In our interview with neuroscientist Judith Grisel, she discusses the state of research on addiction and the brain, as well as society’s view of addicts.

Intel
The Future of Cancer Research
The Future of Cancer Research
Watch Now
Intel
The Future of Cancer Research
Intel's Bryce Olson used genomic sequencing to help fight his cancer. Now he’s helping researchers use artificial intelligence to discover entirely new cancer treatments.
Watch Now

Intel employee Bryce Olson was diagnosed with stage 4 prostate cancer. When the standard of care didn’t work, Bryce turned to genomic sequencing which allowed his doctors to identify specific genetic drivers of his disease and specific treatments and clinical trials that were a fit for his cancer. This precision medicine approach helped send his cancer into remission for several years. Now that his cancer has returned,...

Superhuman
Reprogramming Your Immune System to Fight Cancer
Reprogramming Your Immune System to Fight Cancer
Watch Now
Superhuman
Reprogramming Your Immune System to Fight Cancer
Your T cells already know how to kill cancer. These doctors can train them to hunt it down.
Watch Now

Josh Feldman was on his honeymoon when he felt a lump on his neck. Returning home after the best month of his life, his doctor gave him the news: non-Hodgkin's lymphoma. There was no cure, and it was about to get much worse. After multiple rounds of chemotherapy failed to stop his tumors from growing, Josh went to see Dr. John Timmerman, an oncologist at UCLA who is trying something different, known as immunotherapy. This...

Dispatches
Glowing Cancer Cells Could Find Hidden Tumors (And Replace Mammograms)
Glowing Cancer Cells Could Find Hidden Tumors (And Replace Mammograms)
Dispatches
Glowing Cancer Cells Could Find Hidden Tumors (And Replace Mammograms)
A new pill can make cancer cells glow under infrared light, and it could eliminate for mammograms.

A new pill can make cancer cells glow under infrared light, and it could eliminate for mammograms.

Superhuman
Patients are Finding Relief from New Essential Tremors Treatment using Focused...
These Doctors are Performing Brain Surgery ... Using Sound
Watch Now
Superhuman
Patients are Finding Relief from New Essential Tremors Treatment using Focused...
Bonnie D'Ettorre suffers from a nerve disorder causing uncontrollable shaking. Doctors at Ohio State are about to "burn it out" using a thousand beams of ultrasound.
Watch Now

Patients stricken with “essential tremors” have their lives upended by this nerve disorder which causes uncontrollable shaking. But doctors at The Ohio State University Wexner Medical Center are helping these patients find relief by “burning out” the problem-causing part of the brain with a high-intensity focused ultrasound. This miracle treatment significantly reduces tremors without the potential for complications posed...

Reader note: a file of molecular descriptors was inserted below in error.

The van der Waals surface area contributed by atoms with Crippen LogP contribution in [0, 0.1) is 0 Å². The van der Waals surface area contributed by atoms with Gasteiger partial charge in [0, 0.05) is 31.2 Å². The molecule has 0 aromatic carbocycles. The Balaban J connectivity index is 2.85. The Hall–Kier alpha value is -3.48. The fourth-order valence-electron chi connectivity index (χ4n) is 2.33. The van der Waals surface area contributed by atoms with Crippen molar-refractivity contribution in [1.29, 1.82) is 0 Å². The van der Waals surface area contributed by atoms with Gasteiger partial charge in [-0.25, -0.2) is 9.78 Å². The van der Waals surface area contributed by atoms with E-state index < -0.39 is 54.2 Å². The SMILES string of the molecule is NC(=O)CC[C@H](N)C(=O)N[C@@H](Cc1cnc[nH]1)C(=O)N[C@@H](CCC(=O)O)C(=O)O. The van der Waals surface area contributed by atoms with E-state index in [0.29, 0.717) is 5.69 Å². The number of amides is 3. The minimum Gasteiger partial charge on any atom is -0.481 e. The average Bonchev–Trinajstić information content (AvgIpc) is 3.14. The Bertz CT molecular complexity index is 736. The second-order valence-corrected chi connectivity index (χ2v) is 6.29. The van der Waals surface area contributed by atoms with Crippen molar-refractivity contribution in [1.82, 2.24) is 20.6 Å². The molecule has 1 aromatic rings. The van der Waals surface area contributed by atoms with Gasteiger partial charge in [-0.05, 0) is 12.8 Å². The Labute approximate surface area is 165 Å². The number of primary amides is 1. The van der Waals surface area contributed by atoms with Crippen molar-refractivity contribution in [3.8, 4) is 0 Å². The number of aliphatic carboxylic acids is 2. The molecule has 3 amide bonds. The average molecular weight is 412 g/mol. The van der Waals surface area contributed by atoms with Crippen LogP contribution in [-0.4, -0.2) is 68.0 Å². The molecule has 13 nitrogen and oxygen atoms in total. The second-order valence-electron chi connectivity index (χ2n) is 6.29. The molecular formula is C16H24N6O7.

Coded
It’s Time for Regular Americans to Think Differently About Cybersecurity
It’s Time for Regular Americans to Think Differently About Cybersecurity
Coded
It’s Time for Regular Americans to Think Differently About Cybersecurity
If huge companies and government agencies can't manage the cyber threats, how can ordinary Americans?
By James Poulos

If huge companies and government agencies can't manage the cyber threats, how can ordinary Americans?

The New Space Race
Who Owns the Moon?
Who Owns the Moon?
The New Space Race
Who Owns the Moon?
Throughout history, different organizations, governments, and even individuals have attempted to establish rules...
By Mike Riggs

Throughout history, different organizations, governments, and even individuals have attempted to establish rules for, and ownership of, outer space.

The New Space Race
Can This Startup Give Everyone Access to the Moon?
Can This Startup Give Everyone Access to the Moon?
The New Space Race
Can This Startup Give Everyone Access to the Moon?
With advanced navigational technology, Astrobotic wants to provide a routine, affordable, and accurate delivery...
By Mike Riggs

With advanced navigational technology, Astrobotic wants to provide a routine, affordable, and accurate delivery service to the moon.

How Do We Scale Bionic Technology?
Bionic technology and exoskeletons in the workplace
How Do We Scale Bionic Technology?
Right now, assistive bionic technology is really cool and really expensive. This is how it will get better and...
By Mike Riggs

Right now, assistive bionic technology is really cool and really expensive. This is how it will get better and cheaper.